Mr. Price Says if he Meets with your approbation he Can Raise 50 men at any time.  He has behaved very well on this Tour being on of the Spies.  Our whole stock of provision of seting out from the Cove was 2 1/2 of [lbs?] Bacon and a half Bushel of Corn pr. man.  Our Strenght 65 men Including officers.
      I am Sr. with Great Regard your most obd Sert,
                                                                                 JOS MARTIN

P  S  The Body of Indians Broke on our approach as we saw sign of several small parties makeing home.  I Cant hear whether Colo. Savier [Sevier] went to mee the Messenger was sent to the nation or not.  I am Told these was a woman and Child Killd on lick Creek last week.  Should any news arrive from the nation shall send you Imediately.  I am very Desireous of hearing the news from Cornwallace.  Beg you will write me by the first Opertunity.    JM.[1]

[1] Papers of Thomas Jefferson, Vol. 5, Julian P. Boyd, ed.,  Princeton Univ. Press, Princeton, NJ, 1952. (534-5).

A Rum Cove and a Shabby Doxy...

Fronticepiece of my spoof-chapbook, 50 odd-pages
of shameless behaviour and affrontery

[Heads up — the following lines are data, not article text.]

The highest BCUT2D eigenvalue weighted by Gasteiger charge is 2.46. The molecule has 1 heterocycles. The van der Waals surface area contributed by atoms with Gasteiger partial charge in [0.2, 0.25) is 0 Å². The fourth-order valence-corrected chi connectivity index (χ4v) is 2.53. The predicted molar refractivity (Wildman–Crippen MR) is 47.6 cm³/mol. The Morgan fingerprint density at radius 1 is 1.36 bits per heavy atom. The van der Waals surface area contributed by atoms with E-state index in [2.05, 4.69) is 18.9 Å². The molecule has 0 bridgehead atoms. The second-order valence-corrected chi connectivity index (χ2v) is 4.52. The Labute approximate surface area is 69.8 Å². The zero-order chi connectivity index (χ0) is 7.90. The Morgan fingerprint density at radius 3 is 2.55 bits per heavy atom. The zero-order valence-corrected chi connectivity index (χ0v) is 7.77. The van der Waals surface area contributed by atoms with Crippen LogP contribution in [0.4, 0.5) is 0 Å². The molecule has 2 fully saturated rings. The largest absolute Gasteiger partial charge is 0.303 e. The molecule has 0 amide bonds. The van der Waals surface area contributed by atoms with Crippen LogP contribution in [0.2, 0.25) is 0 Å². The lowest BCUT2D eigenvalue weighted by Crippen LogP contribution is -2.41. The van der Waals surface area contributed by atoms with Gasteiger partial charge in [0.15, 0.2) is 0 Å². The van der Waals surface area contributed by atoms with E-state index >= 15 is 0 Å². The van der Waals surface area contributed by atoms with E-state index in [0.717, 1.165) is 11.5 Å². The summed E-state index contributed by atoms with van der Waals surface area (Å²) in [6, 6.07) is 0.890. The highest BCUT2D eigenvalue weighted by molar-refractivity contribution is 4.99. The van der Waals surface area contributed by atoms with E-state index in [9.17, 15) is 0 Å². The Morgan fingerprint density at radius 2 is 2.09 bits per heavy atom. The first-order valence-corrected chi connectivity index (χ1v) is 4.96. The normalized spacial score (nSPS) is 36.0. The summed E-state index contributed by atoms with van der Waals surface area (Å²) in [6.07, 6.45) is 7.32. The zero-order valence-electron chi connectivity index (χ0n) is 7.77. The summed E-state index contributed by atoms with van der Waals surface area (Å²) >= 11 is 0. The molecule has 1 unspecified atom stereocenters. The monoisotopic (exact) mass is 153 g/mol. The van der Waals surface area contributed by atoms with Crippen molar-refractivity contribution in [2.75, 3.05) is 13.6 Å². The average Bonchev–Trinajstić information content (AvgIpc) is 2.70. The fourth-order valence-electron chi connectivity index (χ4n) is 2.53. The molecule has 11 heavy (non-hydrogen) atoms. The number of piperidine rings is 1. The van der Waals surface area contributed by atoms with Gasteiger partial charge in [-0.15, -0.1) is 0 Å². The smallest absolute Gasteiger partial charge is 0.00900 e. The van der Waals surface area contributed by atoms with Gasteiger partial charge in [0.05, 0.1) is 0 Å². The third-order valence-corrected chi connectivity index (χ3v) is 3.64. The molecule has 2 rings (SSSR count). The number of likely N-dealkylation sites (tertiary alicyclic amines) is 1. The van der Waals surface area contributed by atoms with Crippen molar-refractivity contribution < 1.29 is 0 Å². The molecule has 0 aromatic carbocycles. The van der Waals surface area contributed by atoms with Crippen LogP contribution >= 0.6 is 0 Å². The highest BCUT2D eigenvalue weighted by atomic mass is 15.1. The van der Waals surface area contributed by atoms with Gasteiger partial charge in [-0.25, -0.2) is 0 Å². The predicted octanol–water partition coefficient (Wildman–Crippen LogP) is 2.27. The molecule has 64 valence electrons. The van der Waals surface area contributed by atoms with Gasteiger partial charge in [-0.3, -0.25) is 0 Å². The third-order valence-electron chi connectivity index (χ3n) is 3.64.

I recently stumbled across a site with some excellent references for 18th and early 19th century English "cant" or slang, while writing a farsical chapbook based upon the ficticious life of the younger brother of one of our Serjeants in the First Virginia Regiment.  Captain Hannibal Plourde is the Master of the FANNY, a privateer Brig named after a "Shabby Doxy" who is employed by a certain Mr. Elias Wandringhands at the Crowing Cock (a ficticious alehouse in Yorktown). This all started as several spoofs of the Virginia Gazette published for living history events-in which we most recently find the author of the chapbook, one Captain Hannibal Plourde, is currently being sued by Edmund Pendleton and General Woodford for defamation.  The site,  Words from Old Books, is instrumental in not only decrypting some of the language in O'Brien's Aubrey/Maturin series and Tristram Shandy, but also in adding to the realism of period language for the lower and middling classes. I've been sifting through it to improve-or rather, debase-my impression as private soldier.  But, I wonder, as in our time, was street language incorporated into gentlemens' speech, in an attempt to be shocking or fashionable?